out of 4
All-Reviews.com Movie/Video Review
Shaun Of The Dead
Starring: Simon Pegg, Nick Frost|
Director: Edgar Wright
RunTime: 99 Minutes
Release Date: September 2004
Genres: Horror, Comedy
|*Also starring: ||Kate Ashfield, Dylan Moran, Lucy Davis, Bill Nighy, Peter Serafinowicz, Penelope Wilton, Jeremy Thompson, Tim Baggaley, Mark Donovan||
Review by Harvey Karten
No Rating Supplied
An excited viewer states on the Internet Movie DataBase that
"Shaun of the Dead" has "jokes that stem from [social
commentary which are] absolutely hilarious but will probably be
lost on any non-Londoners. I can't speak for any
non-Londoners but me, but the critic cited above is right on the
quid. A genre-bender that is part romance, part satire, part
zombie-horror and part comedy does not shine on any of the
four levels: this critical statement from a guy (me again) who
to have been one of the greatest comic programs on the telly.
From the title of the movie, it's obvious that Edgar Wright,
directing from a script he co-wrote with Simon Pegg, is sending
up "Dawn of the Dead" paying homage to horror pictures about
the undead and commenting critically on their fellow citizens'
habits of work.
The picture focuses on Shaun, who is played by Simon Pegg--
who could easily replace Jay Mohr at Caroline's Comedy Club
whenever the American comic is
absent. Though Pegg is a funny man, here in the role of a
twenty-nine-year old in a dead-end job in an electronics store,
the material he receives from scripters Pegg and Wright cannot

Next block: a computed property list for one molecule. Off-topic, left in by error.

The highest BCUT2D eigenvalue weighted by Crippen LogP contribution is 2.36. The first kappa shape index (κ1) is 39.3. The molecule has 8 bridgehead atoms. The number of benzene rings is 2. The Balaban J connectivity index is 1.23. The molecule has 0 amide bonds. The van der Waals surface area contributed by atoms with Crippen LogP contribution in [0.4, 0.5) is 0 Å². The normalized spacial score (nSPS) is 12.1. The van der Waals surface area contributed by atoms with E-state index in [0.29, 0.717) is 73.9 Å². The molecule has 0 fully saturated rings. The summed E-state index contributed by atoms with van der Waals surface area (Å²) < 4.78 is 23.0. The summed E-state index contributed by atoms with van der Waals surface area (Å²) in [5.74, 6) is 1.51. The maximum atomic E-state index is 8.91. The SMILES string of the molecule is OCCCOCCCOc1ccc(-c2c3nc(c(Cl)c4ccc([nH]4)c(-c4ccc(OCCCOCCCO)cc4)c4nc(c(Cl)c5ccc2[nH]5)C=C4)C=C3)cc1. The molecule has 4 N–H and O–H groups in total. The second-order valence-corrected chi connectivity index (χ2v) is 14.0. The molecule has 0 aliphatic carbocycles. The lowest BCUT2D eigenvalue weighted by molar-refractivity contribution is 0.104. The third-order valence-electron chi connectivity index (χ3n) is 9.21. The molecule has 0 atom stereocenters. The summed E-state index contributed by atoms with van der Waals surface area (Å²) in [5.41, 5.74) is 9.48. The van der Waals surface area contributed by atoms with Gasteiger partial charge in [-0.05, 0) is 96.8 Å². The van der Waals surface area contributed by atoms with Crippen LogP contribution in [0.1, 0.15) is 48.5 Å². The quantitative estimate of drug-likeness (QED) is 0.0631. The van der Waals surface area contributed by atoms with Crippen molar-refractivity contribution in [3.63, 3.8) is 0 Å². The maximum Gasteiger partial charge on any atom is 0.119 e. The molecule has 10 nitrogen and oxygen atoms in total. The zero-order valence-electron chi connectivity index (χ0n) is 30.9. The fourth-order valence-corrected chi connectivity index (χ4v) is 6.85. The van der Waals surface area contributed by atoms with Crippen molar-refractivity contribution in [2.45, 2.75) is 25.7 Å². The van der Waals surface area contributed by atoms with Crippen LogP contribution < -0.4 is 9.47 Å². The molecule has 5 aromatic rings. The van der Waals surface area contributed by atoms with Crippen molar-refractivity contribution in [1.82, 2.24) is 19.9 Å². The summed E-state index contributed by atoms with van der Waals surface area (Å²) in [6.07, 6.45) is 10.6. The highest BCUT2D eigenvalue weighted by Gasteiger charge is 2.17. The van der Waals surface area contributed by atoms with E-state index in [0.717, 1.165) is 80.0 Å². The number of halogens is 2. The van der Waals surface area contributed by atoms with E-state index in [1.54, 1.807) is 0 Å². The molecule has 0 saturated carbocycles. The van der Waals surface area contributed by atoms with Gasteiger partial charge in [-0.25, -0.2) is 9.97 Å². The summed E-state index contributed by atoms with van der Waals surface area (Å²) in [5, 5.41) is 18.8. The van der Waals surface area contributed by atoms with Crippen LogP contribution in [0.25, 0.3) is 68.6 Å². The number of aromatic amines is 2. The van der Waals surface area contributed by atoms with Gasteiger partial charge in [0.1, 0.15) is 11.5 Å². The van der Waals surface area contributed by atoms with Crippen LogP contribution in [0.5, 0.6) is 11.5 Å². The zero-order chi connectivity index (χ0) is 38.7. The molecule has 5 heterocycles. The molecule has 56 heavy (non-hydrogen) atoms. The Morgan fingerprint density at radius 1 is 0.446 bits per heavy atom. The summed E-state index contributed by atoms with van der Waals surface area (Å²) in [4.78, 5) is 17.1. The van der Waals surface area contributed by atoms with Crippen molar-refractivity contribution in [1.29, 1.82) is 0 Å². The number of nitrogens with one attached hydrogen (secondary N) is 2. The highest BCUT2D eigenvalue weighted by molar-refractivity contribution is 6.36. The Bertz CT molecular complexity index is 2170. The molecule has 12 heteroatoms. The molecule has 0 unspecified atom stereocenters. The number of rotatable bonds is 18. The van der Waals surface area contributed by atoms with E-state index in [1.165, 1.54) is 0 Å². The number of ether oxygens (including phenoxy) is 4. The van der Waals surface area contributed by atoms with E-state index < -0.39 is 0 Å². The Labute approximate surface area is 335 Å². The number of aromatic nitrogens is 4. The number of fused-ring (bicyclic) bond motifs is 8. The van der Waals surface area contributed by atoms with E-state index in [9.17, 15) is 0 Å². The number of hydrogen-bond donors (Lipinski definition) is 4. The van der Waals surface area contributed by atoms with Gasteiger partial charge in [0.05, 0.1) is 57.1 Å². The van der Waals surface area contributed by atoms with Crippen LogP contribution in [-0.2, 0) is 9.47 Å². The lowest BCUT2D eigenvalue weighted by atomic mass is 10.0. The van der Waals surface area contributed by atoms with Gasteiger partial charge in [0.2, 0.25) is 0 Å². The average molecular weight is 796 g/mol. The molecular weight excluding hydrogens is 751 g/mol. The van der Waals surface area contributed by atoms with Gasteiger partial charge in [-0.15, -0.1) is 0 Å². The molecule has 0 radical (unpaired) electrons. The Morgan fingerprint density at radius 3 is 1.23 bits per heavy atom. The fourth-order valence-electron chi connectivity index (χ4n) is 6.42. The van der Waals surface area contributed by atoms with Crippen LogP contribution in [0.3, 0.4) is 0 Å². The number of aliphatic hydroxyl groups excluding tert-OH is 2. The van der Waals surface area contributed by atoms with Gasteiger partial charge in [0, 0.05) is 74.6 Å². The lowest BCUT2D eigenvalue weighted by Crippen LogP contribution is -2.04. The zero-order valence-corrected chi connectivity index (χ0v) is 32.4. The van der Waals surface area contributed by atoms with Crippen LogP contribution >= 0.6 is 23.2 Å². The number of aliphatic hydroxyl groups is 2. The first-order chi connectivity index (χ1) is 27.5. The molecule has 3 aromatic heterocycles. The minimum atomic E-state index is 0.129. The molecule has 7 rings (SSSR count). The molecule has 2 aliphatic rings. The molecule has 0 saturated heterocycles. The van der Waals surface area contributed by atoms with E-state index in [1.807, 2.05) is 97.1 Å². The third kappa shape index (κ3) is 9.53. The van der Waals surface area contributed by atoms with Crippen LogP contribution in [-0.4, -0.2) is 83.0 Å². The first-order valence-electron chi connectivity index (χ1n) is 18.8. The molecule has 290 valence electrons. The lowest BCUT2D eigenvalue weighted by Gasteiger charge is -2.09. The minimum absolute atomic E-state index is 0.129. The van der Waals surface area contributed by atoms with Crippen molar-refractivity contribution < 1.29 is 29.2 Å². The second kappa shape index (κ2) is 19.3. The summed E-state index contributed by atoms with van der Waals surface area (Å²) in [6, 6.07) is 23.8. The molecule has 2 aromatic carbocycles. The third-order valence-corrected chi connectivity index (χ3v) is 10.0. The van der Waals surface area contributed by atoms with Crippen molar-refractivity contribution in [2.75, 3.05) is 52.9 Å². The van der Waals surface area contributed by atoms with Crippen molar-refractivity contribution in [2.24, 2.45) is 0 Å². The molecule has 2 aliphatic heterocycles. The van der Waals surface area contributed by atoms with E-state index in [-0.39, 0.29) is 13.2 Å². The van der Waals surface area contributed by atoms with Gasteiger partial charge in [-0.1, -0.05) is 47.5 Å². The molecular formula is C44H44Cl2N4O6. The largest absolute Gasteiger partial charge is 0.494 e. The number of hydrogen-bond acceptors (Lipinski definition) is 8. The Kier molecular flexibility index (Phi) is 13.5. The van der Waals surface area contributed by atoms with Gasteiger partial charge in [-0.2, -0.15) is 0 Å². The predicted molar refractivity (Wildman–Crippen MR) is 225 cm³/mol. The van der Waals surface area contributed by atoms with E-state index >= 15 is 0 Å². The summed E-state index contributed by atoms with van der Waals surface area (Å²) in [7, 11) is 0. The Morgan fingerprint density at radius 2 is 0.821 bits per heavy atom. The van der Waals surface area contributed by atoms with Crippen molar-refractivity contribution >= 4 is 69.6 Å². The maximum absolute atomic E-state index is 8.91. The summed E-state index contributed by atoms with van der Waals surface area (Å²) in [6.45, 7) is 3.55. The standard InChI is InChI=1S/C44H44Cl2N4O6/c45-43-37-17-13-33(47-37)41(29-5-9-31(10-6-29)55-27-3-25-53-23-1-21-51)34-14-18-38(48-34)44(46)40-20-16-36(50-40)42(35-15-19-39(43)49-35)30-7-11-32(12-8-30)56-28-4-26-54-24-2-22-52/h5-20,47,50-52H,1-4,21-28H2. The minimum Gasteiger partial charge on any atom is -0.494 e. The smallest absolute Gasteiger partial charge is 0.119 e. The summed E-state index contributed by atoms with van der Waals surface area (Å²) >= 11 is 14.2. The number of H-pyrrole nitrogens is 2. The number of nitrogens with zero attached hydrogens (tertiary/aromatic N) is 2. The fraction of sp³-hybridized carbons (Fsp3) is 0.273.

allow him to rise to the occasion, at least not on this side of the
His pals are quirky rather than comic: loser roommate Ed (Nick
Frost), who looks something like George Wendt especially
games; girlfriend Liz (Kate Ashfield), who's about to dump
Shaun because she wants him to take her to more diverse
places than the local Winchester pub;
Shaun's best friends David (Dylan Moran) and Dianne (Lucy
Davis), with David acting as the company egghead and Dianne
the least unusual and therefore the least amusing.
Much of the humor is based on understatement. For example,
when their London neighbors are increasingly turning into
zombies, biting as many citizens as they can in order to
increase their numbers incrementally, Shaun and Ed look
through Shaun's record collection to throw some disks at the
undead who approach them,
but are selective even as they face death: "Dire Straits'? OK.
Chuck that one at them." When they mortally bop the unlucky
zombies who should not have approached, they're on a roll,
killing them to the tune "Don't Stop Me Now," a song by a group
called Queen (which Americans are likely not to know, thereby
making the humor more insular British than worldwide).
Other quirky characters who emerge are Shaun's hated stepdad
Philip (Bill Nighy), about whom Shaun annoyingly repeats "he's
not my dad!" and Philip's loopy wife, Shaun's mother (Penelope
A look at the Internet Movie Base turns up a number of rave
reviews, even one by the prodigious online critic from the
scepter'd isle, Rich Cline. Some interpret the pic as a satire of
the British citizenry, who work at jobs or spend hours daily on
their video games as though they were zombies. The Austrian
Emperor in Milos Forman's "Amadeus," criticized the prodigious
Mozart's compositions by citing "Too many notes." For this
American, "Shaun of the Dead" has too many genres, none of
which is working.
Copyright © 2004 Harvey Karten
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